“It was an administrative burden to us,” Angie Brown, Fulton Housing Authority executive director, said. “We were understaffed; we were undertrained.”

Alongside issues with staffing, the board also said the transition is an opportunity to provide more resources for Fulton residents.

“Being a small housing authority, our chances of growing the program were very, very slim,” said Harold Siebert, a member of the Fulton Housing Authority Board of Commissioners.

“The (Central Missouri Community Action) had a much larger base to work from, and their chances of providing more usefulness through the voucher program far exceeded our capabilities," he added.

There’s one thing about the change he regrets: “It probably should’ve happened years ago,” Siebert said.

Following the transition, Central Missouri Community Action has the ability to pay landlords in Fulton more than they would have received prior.

“Our agency had applied for a waiver for us to use 120% of the fair market rents, which (was) approved,” Harvey said. “We could pay the landlords a little bit more than what Fulton Housing Authority was doing.”

Despite an increase in subsidies, some landlords dropped out of the voucher program following a new round of inspections by Central Missouri Community Action.

“We have high standards,” said Darin Preis, the executive director of Central Missouri Community Action. “So we want to make sure that the properties that we're moving people into are safe and high quality.”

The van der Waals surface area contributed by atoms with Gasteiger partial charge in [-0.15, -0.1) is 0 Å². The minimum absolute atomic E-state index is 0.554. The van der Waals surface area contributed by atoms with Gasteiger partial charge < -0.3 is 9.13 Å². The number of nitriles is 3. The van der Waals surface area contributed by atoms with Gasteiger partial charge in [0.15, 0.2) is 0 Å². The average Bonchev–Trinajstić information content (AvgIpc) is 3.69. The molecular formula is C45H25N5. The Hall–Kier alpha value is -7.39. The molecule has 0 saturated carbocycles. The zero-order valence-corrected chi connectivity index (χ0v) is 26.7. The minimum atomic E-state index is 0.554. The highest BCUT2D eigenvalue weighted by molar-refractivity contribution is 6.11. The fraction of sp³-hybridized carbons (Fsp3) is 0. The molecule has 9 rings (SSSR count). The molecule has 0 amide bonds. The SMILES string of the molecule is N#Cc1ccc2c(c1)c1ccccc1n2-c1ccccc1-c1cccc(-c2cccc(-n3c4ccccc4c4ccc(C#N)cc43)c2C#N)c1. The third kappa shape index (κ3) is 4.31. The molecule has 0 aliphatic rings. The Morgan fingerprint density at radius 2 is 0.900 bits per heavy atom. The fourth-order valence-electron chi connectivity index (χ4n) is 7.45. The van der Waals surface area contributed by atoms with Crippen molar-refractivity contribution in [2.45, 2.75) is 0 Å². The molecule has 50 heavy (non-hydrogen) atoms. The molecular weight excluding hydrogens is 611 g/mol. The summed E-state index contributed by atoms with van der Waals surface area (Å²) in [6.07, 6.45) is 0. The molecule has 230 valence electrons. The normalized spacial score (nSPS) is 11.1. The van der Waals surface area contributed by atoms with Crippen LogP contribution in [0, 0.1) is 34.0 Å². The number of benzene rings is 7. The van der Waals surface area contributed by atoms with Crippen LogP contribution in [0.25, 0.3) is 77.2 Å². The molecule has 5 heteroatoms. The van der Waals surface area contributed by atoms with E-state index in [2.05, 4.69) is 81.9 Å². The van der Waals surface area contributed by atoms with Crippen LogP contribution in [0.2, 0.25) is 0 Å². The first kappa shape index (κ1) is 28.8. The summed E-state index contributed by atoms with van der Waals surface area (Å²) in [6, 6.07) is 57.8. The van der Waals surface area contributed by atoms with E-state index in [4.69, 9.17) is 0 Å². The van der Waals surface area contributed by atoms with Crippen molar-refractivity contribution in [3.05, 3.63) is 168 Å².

Callaway Cares CEO April Redman has noticed an increase in tenants being evicted after the change in voucher program administration. Callaway Cares is a nonprofit organization that provides assistance to homeless individuals and people fighting eviction.

“We have seen an influx of people coming in now being evicted from housing for multiple reasons,” Redman said. “We have a little bit of funding to help us (with) legal expenses if somebody's going through eviction. So that's about to be tapped out.”

As of February, Harvey said the people currently receiving vouchers from Central Missouri Community Action got on the waitlist in March 2023.

“We are pulling approximately 20 families from our waiting list every month to meet with them,” Harvey said.

Anyone who has applied to Central Missouri Community Action’s voucher waitlist who is “verifiably homeless” is moved to the top of the waitlist, Harvey said. For those without permanent housing, the wait time for a voucher is no more than two months.

Despite potential drawbacks, Harvey sees the transition as an opportunity for both tenants and landlords to benefit from the agency’s additional resources.

“It's a plus to all of this, even though it's a big change and a big shocker to the community,” Harvey said. “But it's a plus because, again, it opens the doors for families to learn about us as an agency and also other resources within the community that they can take advantage of.”

Finnegan Belleau is a student reporter at KBIA reporting on issues related to elections and local policy in Mid-Missouri.
Harshawn Ratanpal is a senior at the University of Missouri studying journalism and economics. He is the current Print-Audio Convergence Editor, or PACE, for the Missouri News Network focusing on homelessness coverage.